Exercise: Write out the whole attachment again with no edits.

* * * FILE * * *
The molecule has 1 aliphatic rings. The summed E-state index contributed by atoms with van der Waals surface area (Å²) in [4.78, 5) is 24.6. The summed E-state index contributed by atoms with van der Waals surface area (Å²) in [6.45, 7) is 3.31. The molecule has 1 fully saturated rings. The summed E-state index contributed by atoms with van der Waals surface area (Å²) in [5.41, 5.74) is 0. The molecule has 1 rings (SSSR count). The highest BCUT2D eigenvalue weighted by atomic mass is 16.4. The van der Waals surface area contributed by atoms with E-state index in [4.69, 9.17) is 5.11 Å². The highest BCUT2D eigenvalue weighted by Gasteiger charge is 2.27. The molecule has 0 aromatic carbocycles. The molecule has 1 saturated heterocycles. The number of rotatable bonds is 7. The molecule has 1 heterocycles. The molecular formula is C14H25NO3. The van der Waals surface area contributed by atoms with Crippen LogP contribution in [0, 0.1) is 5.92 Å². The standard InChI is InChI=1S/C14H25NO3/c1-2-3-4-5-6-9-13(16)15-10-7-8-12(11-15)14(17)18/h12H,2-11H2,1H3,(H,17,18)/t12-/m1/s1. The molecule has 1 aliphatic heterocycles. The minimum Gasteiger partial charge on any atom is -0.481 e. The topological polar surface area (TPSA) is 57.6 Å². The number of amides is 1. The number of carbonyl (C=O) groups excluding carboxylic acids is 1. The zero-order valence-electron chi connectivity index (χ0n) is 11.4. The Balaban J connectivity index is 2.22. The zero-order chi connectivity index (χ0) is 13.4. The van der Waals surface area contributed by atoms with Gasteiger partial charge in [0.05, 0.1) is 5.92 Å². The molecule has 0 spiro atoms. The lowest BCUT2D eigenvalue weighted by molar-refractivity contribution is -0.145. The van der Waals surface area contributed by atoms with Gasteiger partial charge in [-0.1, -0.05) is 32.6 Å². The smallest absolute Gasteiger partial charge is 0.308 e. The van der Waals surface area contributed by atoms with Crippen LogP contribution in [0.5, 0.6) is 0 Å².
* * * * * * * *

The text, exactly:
The molecule has 1 aliphatic rings. The summed E-state index contributed by atoms with van der Waals surface area (Å²) in [4.78, 5) is 24.6. The summed E-state index contributed by atoms with van der Waals surface area (Å²) in [6.45, 7) is 3.31. The molecule has 1 fully saturated rings. The summed E-state index contributed by atoms with van der Waals surface area (Å²) in [5.41, 5.74) is 0. The molecule has 1 rings (SSSR count). The highest BCUT2D eigenvalue weighted by atomic mass is 16.4. The van der Waals surface area contributed by atoms with E-state index in [4.69, 9.17) is 5.11 Å². The highest BCUT2D eigenvalue weighted by Gasteiger charge is 2.27. The molecule has 0 aromatic carbocycles. The molecule has 1 saturated heterocycles. The number of rotatable bonds is 7. The molecule has 1 heterocycles. The molecular formula is C14H25NO3. The van der Waals surface area contributed by atoms with Crippen LogP contribution in [0, 0.1) is 5.92 Å². The standard InChI is InChI=1S/C14H25NO3/c1-2-3-4-5-6-9-13(16)15-10-7-8-12(11-15)14(17)18/h12H,2-11H2,1H3,(H,17,18)/t12-/m1/s1. The molecule has 1 aliphatic heterocycles. The minimum Gasteiger partial charge on any atom is -0.481 e. The topological polar surface area (TPSA) is 57.6 Å². The number of amides is 1. The number of carbonyl (C=O) groups excluding carboxylic acids is 1. The zero-order valence-electron chi connectivity index (χ0n) is 11.4. The Balaban J connectivity index is 2.22. The zero-order chi connectivity index (χ0) is 13.4. The van der Waals surface area contributed by atoms with Gasteiger partial charge in [0.05, 0.1) is 5.92 Å². The molecule has 0 spiro atoms. The lowest BCUT2D eigenvalue weighted by molar-refractivity contribution is -0.145. The van der Waals surface area contributed by atoms with Gasteiger partial charge in [-0.1, -0.05) is 32.6 Å². The smallest absolute Gasteiger partial charge is 0.308 e. The van der Waals surface area contributed by atoms with Crippen LogP contribution in [0.5, 0.6) is 0 Å².